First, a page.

Home
  >  
Section 61
  >  
Chapter 60,259

Small-Molecule Inhibitors of the Programmed Cell Death-1/Programmed Death-Ligand 1 (PD-1/PD-L1) Interaction via Transiently Induced Protein States and Dimerization of PD-L1

Guzik, K.; Zak, K.M.; Grudnik, P.; Magiera, K.; Musielak, B.; Törner, R.; Skalniak, L.; Dömling, A.; Dubin, G.; Holak, T.A.

Journal of Medicinal Chemistry 60(13): 5857-5867

2017


ISSN/ISBN: 0022-2623
PMID: 28613862
DOI: 10.1021/acs.jmedchem.7b00293
Accession: 060258426

Download citation:  
Text
  |  
BibTeX
  |  
RIS

Blockade of the PD-1/PD-L1 immune checkpoint pathway with monoclonal antibodies has provided significant advances in cancer treatment. The antibody-based immunotherapies carry a number of disadvantages such as the high cost of the antibodies, their limited half-life, and immunogenicity. Development of small-molecule PD-1/PD-L1 inhibitors that could overcome these drawbacks is slow because of the incomplete structural information for this pathway. The first chemical PD-1/PD-L1 inhibitors have been recently disclosed by Bristol-Myers Squibb. Here we present NMR and X-ray characterization for the two classes of these inhibitors. The X-ray structures of the PD-L1/inhibitor complexes reveal one inhibitor molecule located at the center of the PD-L1 homodimer, filling a deep hydrophobic channel-like pocket between two PD-L1 molecules. Derivatives of (2-methyl-3-biphenylyl)methanol exhibit the structures capped on one side of the channel, whereas the compounds based on [3-(2,3-dihydro-1,4-benzodioxin-6-yl)-2-methylphenyl]methanol induce an enlarged interaction interface that results in the open "face-back" tunnel through the PD-L1 dimer.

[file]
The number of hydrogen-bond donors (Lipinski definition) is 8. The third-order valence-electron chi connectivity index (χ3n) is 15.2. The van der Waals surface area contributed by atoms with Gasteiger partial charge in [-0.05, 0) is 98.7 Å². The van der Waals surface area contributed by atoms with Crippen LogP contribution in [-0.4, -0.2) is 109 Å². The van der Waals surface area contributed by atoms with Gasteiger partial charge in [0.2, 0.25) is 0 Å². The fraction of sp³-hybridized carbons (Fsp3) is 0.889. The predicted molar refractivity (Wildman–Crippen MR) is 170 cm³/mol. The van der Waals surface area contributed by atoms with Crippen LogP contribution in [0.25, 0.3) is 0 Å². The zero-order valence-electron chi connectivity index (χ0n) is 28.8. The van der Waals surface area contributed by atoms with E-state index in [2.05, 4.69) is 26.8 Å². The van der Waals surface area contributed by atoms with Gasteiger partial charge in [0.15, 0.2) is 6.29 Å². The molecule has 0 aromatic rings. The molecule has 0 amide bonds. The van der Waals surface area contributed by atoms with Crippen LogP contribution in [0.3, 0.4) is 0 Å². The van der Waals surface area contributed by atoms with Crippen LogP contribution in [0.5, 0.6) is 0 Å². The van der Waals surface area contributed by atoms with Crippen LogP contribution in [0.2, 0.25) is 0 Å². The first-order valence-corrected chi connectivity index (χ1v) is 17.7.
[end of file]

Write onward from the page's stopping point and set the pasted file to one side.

PDF emailed within 0-6 h: $19.90